Late Stony Brook Run Eliminates Hofstra, Yields David & Goliath CAA Final

Jon Wagner

WASHINGTON, D.C. — In the waning moments of each Coastal Athletic Association semifinal game at the Entertainment & Sports Arena on Monday night, it appeared that a different team would win.

That was until a late run changed the end of the first semifinal and a similar late spurt did the same in the other one.

Thus, instead of the fifth-seeded Towson Tigers (20-14, 11-7 CAA) meeting the third-seeded Hofstra Pride (20-13, 12-6 CAA) for a CAA tournament championship on Tuesday night, it’ll be the defending champion, top-seeded Charleston Cougars (26-7, 15-3 CAA) trying to end the seventh-seeded Stony Brook Seawolves’ (20-14, 10-8 CAA) gutty Cinderella run.

It’s one thing if Charleston completes an unlikely rally to win. That’s what champions do. But Stony Brook? That has certainly surprised many around the conference.

Following the Cougars’ blueprint using a 13-1 run over the final four minutes to rally for a five-point win in the opener of the night, the Seawolves used their own, late 13-0 run to turn a 51-48 deficit with 5:01 left against Hofstra into 61-51 lead in the final minute before allowing the Pride to get back within one possession, and then finishing off a gutsy 63-59 upset one day after Stony Brook surprised second-seeded Drexel in double overtime, and two days after ousting 10th-seeded Northeastern in a second-round win.

It wasn’t a thing of beauty — the Seawolves’ 38 percent shooting (19-for-50) was barely better than the Pride’s woeful 35.1 percent (20-for-57) — but Stony Brook grinded its way through (with the help of a 42-30 rebounding advantage), especially down the stretch of the first postseason meeting between the two Long Island rivals.

The Seawolves initially led 8-3, then trailed, 11-8, and 22-18, before going on a 12-1 spurt to lead, 30-23. Hofstra closed the half strong to get within 32-30 by halftime.

Neither team was able to get much separation for most of the second half as the Pride turned a 41-38 deficit with 12:31 remaining into a late three-point edge.

A game-tying 3-pointer from senior point guard and All-CAA Second Team selection Tyler Stephenson-Moore (who led the Seawolves with 23 points and nine rebounds) was the first sign of trouble for Hofstra, which missed six straight shots, made two, and then missed another seven in a row as the game slipped away from the Pride.

Senior forward Chris Maidoh (13 points) had his way in the paint with a power spin move and an easy layup to put Stony Brook ahead for good, 53-51, with 2:34 to go.

After CAA Player of the Year Tyler Thomas (game-high 32 points, team-best nine rebounds, six assists) had one of Hofstra’s nine missed layups (including six in the second half), Stephenson-Moore hit a jumper to push the lead to four with 1:59 left and senior guard Dean Noll (eight points) drilled a right-wing 3-pointer to place the Pride in serious trouble with just under a minute to play.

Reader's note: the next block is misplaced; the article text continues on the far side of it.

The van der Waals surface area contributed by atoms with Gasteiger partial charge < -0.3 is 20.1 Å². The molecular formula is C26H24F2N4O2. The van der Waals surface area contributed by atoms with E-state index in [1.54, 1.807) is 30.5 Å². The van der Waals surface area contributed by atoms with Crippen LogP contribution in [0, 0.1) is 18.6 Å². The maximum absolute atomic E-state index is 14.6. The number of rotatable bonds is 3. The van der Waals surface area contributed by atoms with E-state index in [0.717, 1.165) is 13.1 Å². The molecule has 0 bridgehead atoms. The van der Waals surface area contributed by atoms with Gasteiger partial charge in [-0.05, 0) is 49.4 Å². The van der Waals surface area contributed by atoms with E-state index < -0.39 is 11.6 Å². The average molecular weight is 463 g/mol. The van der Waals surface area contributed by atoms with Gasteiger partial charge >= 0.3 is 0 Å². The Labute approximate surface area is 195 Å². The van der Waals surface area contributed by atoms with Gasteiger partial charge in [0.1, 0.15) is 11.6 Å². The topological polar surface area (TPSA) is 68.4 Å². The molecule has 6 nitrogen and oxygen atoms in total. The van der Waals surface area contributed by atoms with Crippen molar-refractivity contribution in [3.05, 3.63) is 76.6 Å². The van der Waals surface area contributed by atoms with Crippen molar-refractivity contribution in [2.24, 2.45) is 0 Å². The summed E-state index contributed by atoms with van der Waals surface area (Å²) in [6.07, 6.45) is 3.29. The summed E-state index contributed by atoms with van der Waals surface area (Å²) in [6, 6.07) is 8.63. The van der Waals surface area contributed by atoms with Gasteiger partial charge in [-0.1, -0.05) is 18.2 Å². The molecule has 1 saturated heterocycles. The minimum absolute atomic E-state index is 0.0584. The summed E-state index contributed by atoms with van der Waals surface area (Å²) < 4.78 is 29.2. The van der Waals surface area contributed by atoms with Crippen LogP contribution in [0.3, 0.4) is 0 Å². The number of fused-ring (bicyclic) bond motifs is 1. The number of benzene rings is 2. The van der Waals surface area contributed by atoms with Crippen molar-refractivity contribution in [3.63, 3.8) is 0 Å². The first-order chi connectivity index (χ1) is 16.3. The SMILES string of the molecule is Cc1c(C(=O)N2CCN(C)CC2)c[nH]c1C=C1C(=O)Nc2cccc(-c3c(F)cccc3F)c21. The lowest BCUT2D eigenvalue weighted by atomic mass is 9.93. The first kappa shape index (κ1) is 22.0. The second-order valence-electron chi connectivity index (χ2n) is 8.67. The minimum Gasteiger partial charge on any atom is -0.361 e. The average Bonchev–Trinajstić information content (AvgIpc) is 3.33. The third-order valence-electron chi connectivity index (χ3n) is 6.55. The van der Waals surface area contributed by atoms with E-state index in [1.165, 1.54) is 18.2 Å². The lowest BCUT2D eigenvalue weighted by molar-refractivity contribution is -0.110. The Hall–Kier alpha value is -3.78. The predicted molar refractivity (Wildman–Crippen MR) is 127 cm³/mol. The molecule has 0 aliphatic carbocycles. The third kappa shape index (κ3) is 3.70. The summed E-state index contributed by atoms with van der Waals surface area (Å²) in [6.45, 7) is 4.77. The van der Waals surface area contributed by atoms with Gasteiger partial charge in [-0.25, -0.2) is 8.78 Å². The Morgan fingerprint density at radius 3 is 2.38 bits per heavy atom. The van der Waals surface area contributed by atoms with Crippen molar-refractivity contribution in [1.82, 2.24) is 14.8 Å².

Following a turnover by junior point guard Jaquan Carlos (13 points, six assists), senior guard Aaron Clarke (12 points, eight rebounds) hit two free throws and added another a few seconds later to make it 61-51.

A personal 8-1 run in a span of about 16 seconds gave Hofstra some brief hope at 62-59 with 6.7 seconds left, but one last Stony Brook free throw finished the Seawolves’ second big tournament upset in as many days.

Hats off to Stony Brook,” head coach Craig “Speedy” Claxton said. “They earned this one. They made big shots after big shots when the needed to, so congrats to them and good luck to them in the finals.”

Unlike when junior guard and All-CAA Second Team selection Darlinstone Dubar scored a game-high 30 points on 11-of-14 shooting in Hofstra’s six-point win at Stony Brook on Jan. 22, Claxton was unable to get the Pride’s second-leading scorer involved much in the offense, as Dubar was held to only five points on 2-for-6 shooting.

A big fan of Dubar’s play, head coach Geno Ford said, “I thought he was a First Team All-Conference player all year. I was actually surprised that the coaches didn’t get him on the First Team because he also guards. He’s one of the best defenders in our league. He’s a two-way player. I think Dubar and Tyler Stephenson-Moore are the two best two-way guys our league has to offer.”

Ford added on stopping Dubar, “We tried to double team him any time he caught it within a step or so of the blocks, so that forced him to pass it, and on the perimeter, we tried to just really pressure him and make him drive it. He’s such a good shooter. He’s got length, he’s got size. I thought we did a really good job and any time you do that… when you have an elite offensive player and they don’t have good stats, yes, it’s defense, yes, it’s game plan, but sometimes a guy just has a bad night. I think it’s a combination of all that to be quite honest… I certainly know what he’s capable of and we tried similar stuff that night (on Jan. 22), and none of it worked. Give our guys credit for maybe playing a little harder to make those shots a little more difficult [this time].”